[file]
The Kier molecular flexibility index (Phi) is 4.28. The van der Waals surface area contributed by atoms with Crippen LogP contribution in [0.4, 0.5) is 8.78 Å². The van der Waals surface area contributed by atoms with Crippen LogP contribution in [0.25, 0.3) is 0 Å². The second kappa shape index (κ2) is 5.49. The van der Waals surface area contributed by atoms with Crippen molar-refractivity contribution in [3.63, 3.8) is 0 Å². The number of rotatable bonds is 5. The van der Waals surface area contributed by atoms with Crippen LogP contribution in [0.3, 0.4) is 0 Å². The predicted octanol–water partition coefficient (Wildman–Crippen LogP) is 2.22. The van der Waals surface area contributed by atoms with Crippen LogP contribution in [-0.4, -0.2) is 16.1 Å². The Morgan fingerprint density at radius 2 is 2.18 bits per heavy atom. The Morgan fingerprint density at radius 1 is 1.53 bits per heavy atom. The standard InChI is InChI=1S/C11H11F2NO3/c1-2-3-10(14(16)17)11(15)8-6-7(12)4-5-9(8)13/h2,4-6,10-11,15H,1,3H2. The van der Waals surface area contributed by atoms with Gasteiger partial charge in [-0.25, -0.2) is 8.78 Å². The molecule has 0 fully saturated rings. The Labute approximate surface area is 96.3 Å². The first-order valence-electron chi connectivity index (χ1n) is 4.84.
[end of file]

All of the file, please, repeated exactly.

The Kier molecular flexibility index (Phi) is 4.28. The van der Waals surface area contributed by atoms with Crippen LogP contribution in [0.4, 0.5) is 8.78 Å². The van der Waals surface area contributed by atoms with Crippen LogP contribution in [0.25, 0.3) is 0 Å². The second kappa shape index (κ2) is 5.49. The van der Waals surface area contributed by atoms with Crippen molar-refractivity contribution in [3.63, 3.8) is 0 Å². The number of rotatable bonds is 5. The van der Waals surface area contributed by atoms with Crippen LogP contribution in [0.3, 0.4) is 0 Å². The predicted octanol–water partition coefficient (Wildman–Crippen LogP) is 2.22. The van der Waals surface area contributed by atoms with Crippen LogP contribution in [-0.4, -0.2) is 16.1 Å². The Morgan fingerprint density at radius 2 is 2.18 bits per heavy atom. The Morgan fingerprint density at radius 1 is 1.53 bits per heavy atom. The standard InChI is InChI=1S/C11H11F2NO3/c1-2-3-10(14(16)17)11(15)8-6-7(12)4-5-9(8)13/h2,4-6,10-11,15H,1,3H2. The van der Waals surface area contributed by atoms with Gasteiger partial charge in [-0.25, -0.2) is 8.78 Å². The molecule has 0 fully saturated rings. The Labute approximate surface area is 96.3 Å². The first-order valence-electron chi connectivity index (χ1n) is 4.84.